residential real estate market prices), assuming that a real estate market price equals the building reproduction cost
plus the market price of the plot.
In one gas case, for example, the Court wrote "[i]f the property, which legally enters into the consideration of the question of rates, has increased in value since it was acquired, the company is entitled to the benefit of such increase."(38) The Court further illuminated its acceptance of reproduction cost
in another gas case.
Two types of costs are applied in the cost approach: reproduction costs
and replacement costs.
The church's pretrial motions requested the court to exclude any appraisal testimony that (1) did not treat the church complex as a single, larger parcel; (2) did not value the church complex as a nonprofit, special-use property; (3) was based on a reproduction cost
standard; and (4) was based on an erroneous legal instruction to exclude the impact of the church complex's visibility.
The appraiser uses a depreciated reproduction cost
, a market and comparative analysis, and the capitalization method in the gathering of his information which leads him to his conclusion.
A question exists in the appraisal community as to whether functional obsolescence caused by a deficiency requiring an addition should be calculated in the reproduction cost
approach (i.e., starting with a reproduction cost
basis) in the same way as functional obsolescence caused by a deficiency requiring substitution or modernization (sometimes called a "defect" to distinguish it from the former type of deficiency).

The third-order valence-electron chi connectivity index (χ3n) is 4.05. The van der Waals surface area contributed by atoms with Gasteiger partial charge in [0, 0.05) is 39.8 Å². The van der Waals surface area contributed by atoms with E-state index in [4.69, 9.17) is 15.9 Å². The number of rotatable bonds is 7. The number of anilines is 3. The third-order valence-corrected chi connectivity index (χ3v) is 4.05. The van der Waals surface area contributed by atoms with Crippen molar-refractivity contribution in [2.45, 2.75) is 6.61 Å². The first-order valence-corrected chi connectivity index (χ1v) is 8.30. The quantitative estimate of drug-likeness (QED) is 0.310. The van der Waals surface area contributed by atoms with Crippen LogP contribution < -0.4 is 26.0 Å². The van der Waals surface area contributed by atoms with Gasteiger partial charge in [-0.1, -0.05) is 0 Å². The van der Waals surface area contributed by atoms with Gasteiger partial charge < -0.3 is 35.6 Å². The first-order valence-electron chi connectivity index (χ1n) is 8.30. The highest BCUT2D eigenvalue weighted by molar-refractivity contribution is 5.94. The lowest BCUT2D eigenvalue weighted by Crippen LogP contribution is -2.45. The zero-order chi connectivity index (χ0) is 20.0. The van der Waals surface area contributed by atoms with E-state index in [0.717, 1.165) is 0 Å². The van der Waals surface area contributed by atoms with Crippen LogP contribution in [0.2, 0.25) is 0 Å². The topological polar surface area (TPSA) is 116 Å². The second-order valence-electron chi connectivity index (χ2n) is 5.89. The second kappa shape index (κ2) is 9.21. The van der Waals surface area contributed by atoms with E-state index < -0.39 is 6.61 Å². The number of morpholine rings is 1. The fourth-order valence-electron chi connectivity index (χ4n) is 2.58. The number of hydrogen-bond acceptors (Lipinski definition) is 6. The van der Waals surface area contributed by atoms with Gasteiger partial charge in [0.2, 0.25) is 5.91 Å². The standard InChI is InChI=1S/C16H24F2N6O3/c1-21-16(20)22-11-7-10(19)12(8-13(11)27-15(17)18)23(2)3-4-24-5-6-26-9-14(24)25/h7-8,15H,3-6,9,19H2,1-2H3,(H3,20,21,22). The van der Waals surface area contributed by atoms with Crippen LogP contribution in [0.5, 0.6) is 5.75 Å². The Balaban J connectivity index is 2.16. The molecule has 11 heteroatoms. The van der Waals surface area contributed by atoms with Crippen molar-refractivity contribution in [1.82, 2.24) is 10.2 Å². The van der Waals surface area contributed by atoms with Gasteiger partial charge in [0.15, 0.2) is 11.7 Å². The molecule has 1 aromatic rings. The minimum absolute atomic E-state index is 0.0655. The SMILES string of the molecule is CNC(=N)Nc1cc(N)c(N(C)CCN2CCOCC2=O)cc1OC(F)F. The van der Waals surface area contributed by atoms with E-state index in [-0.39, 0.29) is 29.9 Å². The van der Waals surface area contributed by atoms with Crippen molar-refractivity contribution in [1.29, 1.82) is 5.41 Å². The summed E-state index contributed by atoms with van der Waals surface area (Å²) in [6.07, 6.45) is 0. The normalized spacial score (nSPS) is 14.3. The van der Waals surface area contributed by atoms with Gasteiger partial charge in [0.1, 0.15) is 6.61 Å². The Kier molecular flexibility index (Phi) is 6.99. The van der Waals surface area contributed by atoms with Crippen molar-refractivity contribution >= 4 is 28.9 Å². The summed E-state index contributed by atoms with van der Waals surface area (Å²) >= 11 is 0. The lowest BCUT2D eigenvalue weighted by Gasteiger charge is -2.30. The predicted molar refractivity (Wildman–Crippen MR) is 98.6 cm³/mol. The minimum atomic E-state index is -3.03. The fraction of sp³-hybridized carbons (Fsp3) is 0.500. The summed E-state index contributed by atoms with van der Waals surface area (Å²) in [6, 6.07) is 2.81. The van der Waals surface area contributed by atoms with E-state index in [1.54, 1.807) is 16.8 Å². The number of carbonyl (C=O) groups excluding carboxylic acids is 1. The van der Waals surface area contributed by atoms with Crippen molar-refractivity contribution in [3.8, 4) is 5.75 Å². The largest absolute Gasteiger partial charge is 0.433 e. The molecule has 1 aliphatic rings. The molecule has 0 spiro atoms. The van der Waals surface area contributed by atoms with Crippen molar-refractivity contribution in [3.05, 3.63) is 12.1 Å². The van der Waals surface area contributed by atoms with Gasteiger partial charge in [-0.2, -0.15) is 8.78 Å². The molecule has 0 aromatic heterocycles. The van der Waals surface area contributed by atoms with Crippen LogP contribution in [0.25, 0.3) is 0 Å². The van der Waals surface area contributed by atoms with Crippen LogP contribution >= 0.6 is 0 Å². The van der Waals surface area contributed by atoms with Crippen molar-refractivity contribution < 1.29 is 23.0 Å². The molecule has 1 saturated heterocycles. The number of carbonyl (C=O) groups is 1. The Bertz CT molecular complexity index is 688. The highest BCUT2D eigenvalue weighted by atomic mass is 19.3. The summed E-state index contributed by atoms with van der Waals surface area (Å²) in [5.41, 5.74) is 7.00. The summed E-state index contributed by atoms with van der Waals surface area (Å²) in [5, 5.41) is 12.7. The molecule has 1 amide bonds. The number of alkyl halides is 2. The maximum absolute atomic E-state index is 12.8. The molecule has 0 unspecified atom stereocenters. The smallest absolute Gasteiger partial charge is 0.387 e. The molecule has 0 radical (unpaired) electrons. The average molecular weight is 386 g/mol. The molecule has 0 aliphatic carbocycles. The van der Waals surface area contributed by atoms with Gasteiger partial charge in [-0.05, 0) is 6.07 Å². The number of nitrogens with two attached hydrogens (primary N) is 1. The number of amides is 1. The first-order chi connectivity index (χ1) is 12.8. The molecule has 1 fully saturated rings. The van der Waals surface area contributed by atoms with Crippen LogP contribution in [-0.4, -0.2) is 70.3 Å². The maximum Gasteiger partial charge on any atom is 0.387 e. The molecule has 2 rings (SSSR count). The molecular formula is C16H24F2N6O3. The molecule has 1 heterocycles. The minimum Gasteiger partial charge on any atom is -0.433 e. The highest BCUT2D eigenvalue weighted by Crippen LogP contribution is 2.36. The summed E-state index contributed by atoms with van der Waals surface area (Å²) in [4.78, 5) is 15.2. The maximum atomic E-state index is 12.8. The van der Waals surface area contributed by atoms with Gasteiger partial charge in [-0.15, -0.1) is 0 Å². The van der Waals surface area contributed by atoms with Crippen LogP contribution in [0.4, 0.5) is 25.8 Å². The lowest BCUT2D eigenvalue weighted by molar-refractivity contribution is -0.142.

There exists a question in the appraisal profession over the correct methodology to calculate functional absolescence in the reproduction cost
At the trial to determine just compensation, the owner sought to introduce evidence of the reproduction cost
of the house as a measure of damages.
The appellate court said that the reproduction cost
less depreciation approach was the appropriate methodology to value specialty property, but should be used only in those limited instances in which no other method of valuation will yield a legally and economically realistic value for the property.
estimate, including contractor's cost, overhead, and profit + indirect costs: This is the cost to reproduce on the appraisal date the improvements as they exist, with reasonable substitutions for unobtainable construction materials and construction methods.
The alternate property may be either an exact duplication of the subject improvements (reproduction cost
) on a comparable site, or it may be an approximation of the subject improvements (replacement cost).